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Archive for the ‘food’ category: Page 15

Jun 10, 2020

The limits of color awareness during active, real-world vision

Posted by in categories: food, virtual reality

Color is a foundational aspect of visual experience that aids in segmenting objects, identifying food sources, and signaling emotions. Intuitively, it feels that we are immersed in a colorful world that extends to the farthest limits of our periphery. How accurate is our intuition? Here, we used gaze-contingent rendering in immersive VR to reveal the limits of color awareness during naturalistic viewing. Observers explored 360° real-world environments, which we altered so that only the regions where observers looked were in color, while their periphery was black-and-white. Overall, we found that observers routinely failed to notice when color vanished from the majority of their visual world. These results show that our intuitive sense of a rich, colorful world is largely incorrect.

Color ignites visual experience, imbuing the world with meaning, emotion, and richness. As soon as an observer opens their eyes, they have the immediate impression of a rich, colorful experience that encompasses their entire visual world. Here, we show that this impression is surprisingly inaccurate. We used head-mounted virtual reality (VR) to place observers in immersive, dynamic real-world environments, which they naturally explored via saccades and head turns. Meanwhile, we monitored their gaze with in-headset eye tracking and then systematically altered the visual environments such that only the parts of the scene they were looking at were presented in color and the rest of the scene (i.e., the visual periphery) was entirely desaturated. We found that observers were often completely unaware of these drastic alterations to their visual world. In the most extreme case, almost a third of observers failed to notice when less than 5% of the visual display was presented in color.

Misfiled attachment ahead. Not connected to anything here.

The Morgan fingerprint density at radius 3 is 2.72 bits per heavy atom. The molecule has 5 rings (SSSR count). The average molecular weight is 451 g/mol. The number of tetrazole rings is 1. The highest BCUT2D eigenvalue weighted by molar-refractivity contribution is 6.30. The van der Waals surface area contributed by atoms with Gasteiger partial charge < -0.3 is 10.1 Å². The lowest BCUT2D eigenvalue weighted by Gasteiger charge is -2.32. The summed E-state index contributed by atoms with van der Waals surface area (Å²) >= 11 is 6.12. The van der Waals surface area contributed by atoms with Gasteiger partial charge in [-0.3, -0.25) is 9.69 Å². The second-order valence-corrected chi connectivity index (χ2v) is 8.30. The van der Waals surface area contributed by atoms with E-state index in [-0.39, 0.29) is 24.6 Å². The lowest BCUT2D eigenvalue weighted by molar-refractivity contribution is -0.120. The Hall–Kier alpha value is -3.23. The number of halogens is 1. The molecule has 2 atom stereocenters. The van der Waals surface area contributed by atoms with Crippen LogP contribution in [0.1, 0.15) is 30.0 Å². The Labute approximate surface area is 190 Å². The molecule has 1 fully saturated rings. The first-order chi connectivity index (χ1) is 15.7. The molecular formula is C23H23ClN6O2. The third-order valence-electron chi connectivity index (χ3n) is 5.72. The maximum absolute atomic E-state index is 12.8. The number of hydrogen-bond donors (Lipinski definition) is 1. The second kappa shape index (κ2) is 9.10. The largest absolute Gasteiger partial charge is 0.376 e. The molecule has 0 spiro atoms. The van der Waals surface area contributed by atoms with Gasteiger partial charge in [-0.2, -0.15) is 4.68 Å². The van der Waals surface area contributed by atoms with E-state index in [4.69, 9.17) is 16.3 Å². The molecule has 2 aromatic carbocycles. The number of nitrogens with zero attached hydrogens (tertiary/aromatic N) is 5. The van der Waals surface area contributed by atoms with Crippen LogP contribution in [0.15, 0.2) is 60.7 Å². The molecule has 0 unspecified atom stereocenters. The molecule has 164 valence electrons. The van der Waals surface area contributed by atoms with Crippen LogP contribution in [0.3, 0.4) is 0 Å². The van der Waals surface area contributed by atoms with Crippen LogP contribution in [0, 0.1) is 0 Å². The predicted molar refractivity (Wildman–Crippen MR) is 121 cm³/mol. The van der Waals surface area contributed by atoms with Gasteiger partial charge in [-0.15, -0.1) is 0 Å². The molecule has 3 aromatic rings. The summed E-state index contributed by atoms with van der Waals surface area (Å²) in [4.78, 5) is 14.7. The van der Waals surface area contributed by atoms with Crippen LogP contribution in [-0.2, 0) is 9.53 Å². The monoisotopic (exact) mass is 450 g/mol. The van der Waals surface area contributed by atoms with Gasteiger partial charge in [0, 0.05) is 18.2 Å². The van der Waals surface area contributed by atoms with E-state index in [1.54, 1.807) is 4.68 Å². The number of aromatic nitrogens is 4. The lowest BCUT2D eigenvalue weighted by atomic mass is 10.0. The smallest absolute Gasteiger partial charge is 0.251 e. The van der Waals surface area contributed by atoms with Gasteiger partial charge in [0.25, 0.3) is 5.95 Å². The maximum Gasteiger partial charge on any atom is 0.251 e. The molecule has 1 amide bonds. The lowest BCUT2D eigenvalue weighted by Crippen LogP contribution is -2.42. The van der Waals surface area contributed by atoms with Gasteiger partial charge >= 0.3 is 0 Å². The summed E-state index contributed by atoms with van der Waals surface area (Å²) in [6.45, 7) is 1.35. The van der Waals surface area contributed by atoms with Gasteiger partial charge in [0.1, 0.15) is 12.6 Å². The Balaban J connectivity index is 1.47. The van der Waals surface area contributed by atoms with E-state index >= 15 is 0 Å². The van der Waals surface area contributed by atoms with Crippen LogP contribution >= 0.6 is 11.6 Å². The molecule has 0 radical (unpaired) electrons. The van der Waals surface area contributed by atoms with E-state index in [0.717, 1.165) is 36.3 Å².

Jun 10, 2020

Aerosol-printed graphene unveiled as low cost, faster food toxin sensor

Posted by in categories: chemistry, food

Researchers in the USA have developed a graphene-based electrochemical sensor capable of detecting histamines (allergens) and toxins in food much faster than standard laboratory tests.

The team used aerosol-jet printing to create the sensor. The ability to change the pattern geometry on demand through software control allowed and efficient optimization of the sensor layout.

Commenting on the findings, which are published today in the IOP Publishing journal 2-D Materials, senior author Professor Mark Hersam, from Northwestern University, said: “We developed an aerosol-jet printable graphene ink to enable efficient exploration of different device designs, which was critical to optimizing the sensor response.”

Jun 9, 2020

Essential components of dietary restriction revealed

Posted by in categories: biotech/medical, food, health

Another link on diet/healthspan.


Studies by Monash Biomedicine Discovery Institute (BDI), have provided a new understanding into the roles two essential amino acids play in metabolic health, which may help scientists in the fight against obesity.